The Beginning: PRELEX Before 2005
PRELEX was more controversial during this time frame than it is today. There was an ongoing discussion within the profession about if it was appropriate to offer this surgery and, if so, to whom could it be safely and effectively offered. Drs. Waltz and Wallace presented a series of courses on the procedure in the United States and Europe. These courses were well attended and there was always a lively debate. They focused on the most current methods to achieve the best results.
The tools to provide PRELEX improved every year and they steadly became more available. The laser interferometer was found to dramatically decrease the variability of axial length measurements for IOL calculations. Therefore, PRELEX experienced dramatic growth during this period. The IOL formulas improved and became better understood by more surgeons. Topographers were shown to be very helpful to evaluate the anterior ocular surface preoperatively and were found in more and more surgeons' offices.
Laser vision correction was FDA-approved to treat both myopic astigmatism and hyperopic astigmatism. It became a more common method to enhance residual refractive errors.
Improved technology and better understanding of the process steadily improved the typical results achieved with PRELEX in the first years of the new century. A side benefit to the efforts required to improve the refractive outcomes of PRELEX was that many surgeons noted the refractive outcomes of their cataract surgeries also improved.
This period was the real beginning of the merger of refractive and cataract surgery. The term refractive cataract surgery was used more and more frequently. PRELEX was essentially the reverse image of refractive cataract surgery. It was essentially elective, preemptive, self-paid cataract surgery held to the very highest standard of refractive outcomes and spectacle independence.
The Present: PRELEX from 2005 to 2012
The year 2005 changed the world of refractive cataract surgery. In 2005, the Center for Medicare and Medicaid Services (CMS) published rule 05-01 that allowed Medicare patients to elect to pay for a presbyopia-correcting IOL.1
This allowed the surgeon and the facility to cover the additional cost of the lens and the extra services needed to effectively implant it. Before this, the latest models of presbyopia-correcting IOLs, such as the ReZoom, ReSTOR and Crystalens, were not generally available to Medicare patients. This discouraged some surgeons from using these lenses. By creating a clear path to allow a surgeon and facility to charge for presbyopia-correcting IOLs in cataract patients, CMS rule 05-01 was a profound step forward in making these types of lenses available to all surgeons and patients.
This rule was essentially CMS sanctioning the merger of cataract surgery and refractive surgery. It allowed the patient to pay for elective refractive surgery more or less simultaneously with cataract surgery.
CMS rule 05-01 allowed more surgeons to feel the effects, good and bad, of refractive surgery combined with cataract surgery. While the possibility of increased revenue associated with presbyopia-correcting IOLs was attractive, the reality of refractive surgery-level patient expectations in a cataract patient was a significant barrier to increased adoption of presbyopia-correcting IOLs.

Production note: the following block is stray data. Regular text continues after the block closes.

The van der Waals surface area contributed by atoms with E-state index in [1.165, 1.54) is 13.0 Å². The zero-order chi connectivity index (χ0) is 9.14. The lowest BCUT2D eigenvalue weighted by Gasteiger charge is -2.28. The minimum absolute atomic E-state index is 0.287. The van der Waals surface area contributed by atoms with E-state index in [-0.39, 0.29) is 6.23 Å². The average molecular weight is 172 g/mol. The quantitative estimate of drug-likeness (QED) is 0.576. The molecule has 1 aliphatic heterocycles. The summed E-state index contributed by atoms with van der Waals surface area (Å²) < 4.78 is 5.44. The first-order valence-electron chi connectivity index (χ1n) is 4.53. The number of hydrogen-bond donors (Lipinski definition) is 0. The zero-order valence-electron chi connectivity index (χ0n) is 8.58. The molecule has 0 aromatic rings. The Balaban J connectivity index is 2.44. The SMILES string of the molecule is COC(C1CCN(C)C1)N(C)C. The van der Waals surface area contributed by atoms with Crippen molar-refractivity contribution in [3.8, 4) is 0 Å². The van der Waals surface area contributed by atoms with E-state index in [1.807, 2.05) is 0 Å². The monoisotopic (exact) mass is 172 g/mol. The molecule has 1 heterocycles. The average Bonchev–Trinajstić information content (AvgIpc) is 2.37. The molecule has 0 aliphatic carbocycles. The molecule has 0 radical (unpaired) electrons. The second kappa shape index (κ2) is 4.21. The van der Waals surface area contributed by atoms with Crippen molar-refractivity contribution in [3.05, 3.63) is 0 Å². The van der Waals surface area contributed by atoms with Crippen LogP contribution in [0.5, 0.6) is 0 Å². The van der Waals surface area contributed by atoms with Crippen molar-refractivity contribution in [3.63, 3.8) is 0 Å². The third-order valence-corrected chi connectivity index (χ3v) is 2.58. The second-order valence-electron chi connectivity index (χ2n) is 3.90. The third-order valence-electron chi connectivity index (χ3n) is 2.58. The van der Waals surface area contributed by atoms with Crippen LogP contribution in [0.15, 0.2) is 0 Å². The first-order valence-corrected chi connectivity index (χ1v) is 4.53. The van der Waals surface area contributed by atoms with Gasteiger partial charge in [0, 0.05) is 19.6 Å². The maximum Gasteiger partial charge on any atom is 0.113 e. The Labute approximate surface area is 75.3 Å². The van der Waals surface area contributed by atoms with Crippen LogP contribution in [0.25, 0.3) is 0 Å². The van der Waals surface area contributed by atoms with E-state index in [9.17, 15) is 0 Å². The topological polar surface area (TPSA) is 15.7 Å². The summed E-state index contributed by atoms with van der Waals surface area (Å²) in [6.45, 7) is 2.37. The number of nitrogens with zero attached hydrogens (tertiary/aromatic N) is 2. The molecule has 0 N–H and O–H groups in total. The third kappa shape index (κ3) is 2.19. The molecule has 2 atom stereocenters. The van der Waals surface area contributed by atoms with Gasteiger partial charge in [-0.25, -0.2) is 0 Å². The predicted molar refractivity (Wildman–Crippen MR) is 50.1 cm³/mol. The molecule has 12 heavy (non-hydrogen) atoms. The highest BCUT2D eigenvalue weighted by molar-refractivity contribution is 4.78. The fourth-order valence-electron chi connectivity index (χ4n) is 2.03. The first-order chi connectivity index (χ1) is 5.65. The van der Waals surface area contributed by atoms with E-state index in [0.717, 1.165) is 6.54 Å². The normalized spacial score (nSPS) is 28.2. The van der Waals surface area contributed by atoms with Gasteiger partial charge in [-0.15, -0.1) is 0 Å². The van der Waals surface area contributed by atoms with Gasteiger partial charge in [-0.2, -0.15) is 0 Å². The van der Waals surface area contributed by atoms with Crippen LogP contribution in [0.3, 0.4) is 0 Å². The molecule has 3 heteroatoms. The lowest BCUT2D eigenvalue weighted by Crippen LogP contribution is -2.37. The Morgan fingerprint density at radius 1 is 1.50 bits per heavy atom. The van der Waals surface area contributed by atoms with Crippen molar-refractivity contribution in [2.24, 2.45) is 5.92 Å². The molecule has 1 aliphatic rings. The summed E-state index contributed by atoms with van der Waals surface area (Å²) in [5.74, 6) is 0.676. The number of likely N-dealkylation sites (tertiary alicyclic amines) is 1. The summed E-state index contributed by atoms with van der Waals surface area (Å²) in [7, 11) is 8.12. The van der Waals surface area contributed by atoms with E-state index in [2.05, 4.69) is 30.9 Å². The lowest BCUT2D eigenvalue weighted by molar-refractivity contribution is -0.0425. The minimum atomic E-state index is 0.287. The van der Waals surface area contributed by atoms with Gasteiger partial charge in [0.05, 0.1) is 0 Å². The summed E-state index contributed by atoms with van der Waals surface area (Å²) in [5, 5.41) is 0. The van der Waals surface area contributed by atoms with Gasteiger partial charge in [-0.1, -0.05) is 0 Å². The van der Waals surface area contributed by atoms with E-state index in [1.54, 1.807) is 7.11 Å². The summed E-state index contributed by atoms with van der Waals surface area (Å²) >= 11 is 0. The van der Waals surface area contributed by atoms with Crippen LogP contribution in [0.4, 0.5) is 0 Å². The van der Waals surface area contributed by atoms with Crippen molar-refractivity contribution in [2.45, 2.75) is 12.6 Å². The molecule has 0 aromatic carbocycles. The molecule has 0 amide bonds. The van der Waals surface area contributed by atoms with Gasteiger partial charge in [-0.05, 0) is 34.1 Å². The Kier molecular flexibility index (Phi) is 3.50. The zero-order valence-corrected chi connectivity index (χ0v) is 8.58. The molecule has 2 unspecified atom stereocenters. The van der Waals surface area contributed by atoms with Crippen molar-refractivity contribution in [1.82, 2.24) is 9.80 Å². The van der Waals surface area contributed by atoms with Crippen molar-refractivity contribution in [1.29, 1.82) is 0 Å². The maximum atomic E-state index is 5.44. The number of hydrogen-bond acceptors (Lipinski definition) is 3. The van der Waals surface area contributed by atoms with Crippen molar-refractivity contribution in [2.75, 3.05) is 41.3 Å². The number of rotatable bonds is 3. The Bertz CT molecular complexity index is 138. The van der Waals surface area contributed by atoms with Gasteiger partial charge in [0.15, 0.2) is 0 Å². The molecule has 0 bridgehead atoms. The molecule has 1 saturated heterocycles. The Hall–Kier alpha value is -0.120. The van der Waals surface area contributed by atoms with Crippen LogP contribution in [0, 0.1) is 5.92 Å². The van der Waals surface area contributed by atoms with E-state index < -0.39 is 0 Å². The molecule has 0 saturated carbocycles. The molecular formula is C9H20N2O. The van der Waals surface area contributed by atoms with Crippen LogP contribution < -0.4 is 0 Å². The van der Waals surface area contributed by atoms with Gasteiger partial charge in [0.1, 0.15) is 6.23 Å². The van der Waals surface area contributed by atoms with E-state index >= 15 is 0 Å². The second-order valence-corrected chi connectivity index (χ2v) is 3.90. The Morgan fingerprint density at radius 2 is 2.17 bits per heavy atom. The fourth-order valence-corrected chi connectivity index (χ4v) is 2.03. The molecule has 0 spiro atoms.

Concurrent Growth in Both Procedures
Suddenly, there was not much difference between a wholly elective procedure like PRELEX and refractive cataract surgery with a presbyopia-correcting IOL. The patient was making a significant investment in either procedure and was quite demanding about the return on their investment.
Throughout this time, all of the tools used to achieve a great result with PRELEX continued to improve and the utilization of these lenses continued to increase (Figure 2). The quarterly increase in utilization was incremental, and as surgeons became more comfortable with their results with presbyopia-correcting IOLs, they recommended the lenses to their patients with increasing frequency. The patients' desire for these lenses is evident in the upward trend in the adoption rate. These lenses and the services that go with them are more expensive than cataract surgery with a monofocal lens.
Figure 2. Patient acceptance of “premium” IOLs has been steadily growing in both patient-shared billing and for use in presbyopic lens exchange.
We are not aware of a more consistently, upwardly trending line for a purchased luxury item during the most recent recession and afterward than that of presbyopia-correcting and toric IOLs. We have also noted a steady increase in patients presenting at out practice who are already educated about their lens options and are more than willing to invest in their vision with the understanding that they will receive the value they seek. OM
1. Centers for Medicare & Medicaid Services Rulings, Ruling No. 05-01. May 3, 2005. Available at: https://www.cms.gov/Regulations-and-Guidance/Guidance/Rulings/Downloads/CMSR0501.pdf. Accessed July 25, 2012.
|Kevin L. Waltz, OD, MD, and Brenda Wahl, OD, are in practice at Eye Surgeons of Indiana in Indianapolis. The authors report no financial interest in any of the products mentioned in this article. Dr. Waltz may be reached at KWaltz56@gmail.com.|
Ophthamology Management, Volume: 16 , Issue: August 2012, page(s): 42 - 45 57